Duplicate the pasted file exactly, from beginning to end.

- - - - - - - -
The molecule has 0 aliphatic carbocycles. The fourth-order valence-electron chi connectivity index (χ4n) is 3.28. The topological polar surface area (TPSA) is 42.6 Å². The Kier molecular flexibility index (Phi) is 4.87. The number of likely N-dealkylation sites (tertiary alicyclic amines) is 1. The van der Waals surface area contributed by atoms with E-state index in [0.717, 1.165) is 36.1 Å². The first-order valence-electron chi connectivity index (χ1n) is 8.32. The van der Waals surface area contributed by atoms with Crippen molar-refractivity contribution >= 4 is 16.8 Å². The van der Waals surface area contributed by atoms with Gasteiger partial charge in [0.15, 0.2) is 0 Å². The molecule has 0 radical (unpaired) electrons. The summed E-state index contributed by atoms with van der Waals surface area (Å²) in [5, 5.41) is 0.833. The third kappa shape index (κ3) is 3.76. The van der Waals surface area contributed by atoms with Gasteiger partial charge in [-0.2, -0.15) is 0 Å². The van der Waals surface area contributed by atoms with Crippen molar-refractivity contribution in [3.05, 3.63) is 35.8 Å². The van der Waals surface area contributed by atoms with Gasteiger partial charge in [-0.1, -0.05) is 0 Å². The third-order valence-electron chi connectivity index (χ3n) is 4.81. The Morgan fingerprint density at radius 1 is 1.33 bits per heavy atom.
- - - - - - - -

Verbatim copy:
The molecule has 0 aliphatic carbocycles. The fourth-order valence-electron chi connectivity index (χ4n) is 3.28. The topological polar surface area (TPSA) is 42.6 Å². The Kier molecular flexibility index (Phi) is 4.87. The number of likely N-dealkylation sites (tertiary alicyclic amines) is 1. The van der Waals surface area contributed by atoms with E-state index in [0.717, 1.165) is 36.1 Å². The first-order valence-electron chi connectivity index (χ1n) is 8.32. The van der Waals surface area contributed by atoms with Crippen molar-refractivity contribution >= 4 is 16.8 Å². The van der Waals surface area contributed by atoms with Gasteiger partial charge in [0.15, 0.2) is 0 Å². The molecule has 0 radical (unpaired) electrons. The summed E-state index contributed by atoms with van der Waals surface area (Å²) in [5, 5.41) is 0.833. The third kappa shape index (κ3) is 3.76. The van der Waals surface area contributed by atoms with Gasteiger partial charge in [-0.2, -0.15) is 0 Å². The van der Waals surface area contributed by atoms with Crippen molar-refractivity contribution in [3.05, 3.63) is 35.8 Å². The van der Waals surface area contributed by atoms with Gasteiger partial charge in [-0.1, -0.05) is 0 Å². The third-order valence-electron chi connectivity index (χ3n) is 4.81. The Morgan fingerprint density at radius 1 is 1.33 bits per heavy atom.